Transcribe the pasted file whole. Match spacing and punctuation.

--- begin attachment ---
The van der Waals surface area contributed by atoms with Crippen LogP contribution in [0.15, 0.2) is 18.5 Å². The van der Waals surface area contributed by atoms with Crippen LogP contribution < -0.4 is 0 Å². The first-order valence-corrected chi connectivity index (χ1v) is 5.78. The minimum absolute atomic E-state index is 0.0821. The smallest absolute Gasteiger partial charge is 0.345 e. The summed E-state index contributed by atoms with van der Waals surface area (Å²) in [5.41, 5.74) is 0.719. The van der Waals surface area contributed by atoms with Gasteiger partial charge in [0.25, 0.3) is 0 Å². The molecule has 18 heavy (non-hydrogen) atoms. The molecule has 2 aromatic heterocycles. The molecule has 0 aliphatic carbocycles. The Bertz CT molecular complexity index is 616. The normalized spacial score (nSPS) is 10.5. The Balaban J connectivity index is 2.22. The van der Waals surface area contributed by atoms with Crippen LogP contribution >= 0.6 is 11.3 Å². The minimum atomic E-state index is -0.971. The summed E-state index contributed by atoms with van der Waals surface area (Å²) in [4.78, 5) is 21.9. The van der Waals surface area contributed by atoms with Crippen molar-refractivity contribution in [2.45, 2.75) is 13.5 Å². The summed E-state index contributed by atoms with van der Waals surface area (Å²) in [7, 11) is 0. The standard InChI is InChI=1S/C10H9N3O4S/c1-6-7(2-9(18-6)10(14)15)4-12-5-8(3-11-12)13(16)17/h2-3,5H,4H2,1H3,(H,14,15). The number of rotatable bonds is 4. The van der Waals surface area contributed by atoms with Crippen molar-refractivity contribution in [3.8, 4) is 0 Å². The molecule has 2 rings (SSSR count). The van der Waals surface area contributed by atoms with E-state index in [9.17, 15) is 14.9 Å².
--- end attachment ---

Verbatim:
The van der Waals surface area contributed by atoms with Crippen LogP contribution in [0.15, 0.2) is 18.5 Å². The van der Waals surface area contributed by atoms with Crippen LogP contribution < -0.4 is 0 Å². The first-order valence-corrected chi connectivity index (χ1v) is 5.78. The minimum absolute atomic E-state index is 0.0821. The smallest absolute Gasteiger partial charge is 0.345 e. The summed E-state index contributed by atoms with van der Waals surface area (Å²) in [5.41, 5.74) is 0.719. The van der Waals surface area contributed by atoms with Gasteiger partial charge in [0.25, 0.3) is 0 Å². The molecule has 18 heavy (non-hydrogen) atoms. The molecule has 2 aromatic heterocycles. The molecule has 0 aliphatic carbocycles. The Bertz CT molecular complexity index is 616. The normalized spacial score (nSPS) is 10.5. The Balaban J connectivity index is 2.22. The van der Waals surface area contributed by atoms with Crippen LogP contribution >= 0.6 is 11.3 Å². The minimum atomic E-state index is -0.971. The summed E-state index contributed by atoms with van der Waals surface area (Å²) in [4.78, 5) is 21.9. The van der Waals surface area contributed by atoms with Crippen molar-refractivity contribution in [2.45, 2.75) is 13.5 Å². The summed E-state index contributed by atoms with van der Waals surface area (Å²) in [7, 11) is 0. The standard InChI is InChI=1S/C10H9N3O4S/c1-6-7(2-9(18-6)10(14)15)4-12-5-8(3-11-12)13(16)17/h2-3,5H,4H2,1H3,(H,14,15). The number of rotatable bonds is 4. The van der Waals surface area contributed by atoms with Crippen molar-refractivity contribution in [3.8, 4) is 0 Å². The molecule has 2 rings (SSSR count). The van der Waals surface area contributed by atoms with E-state index in [9.17, 15) is 14.9 Å².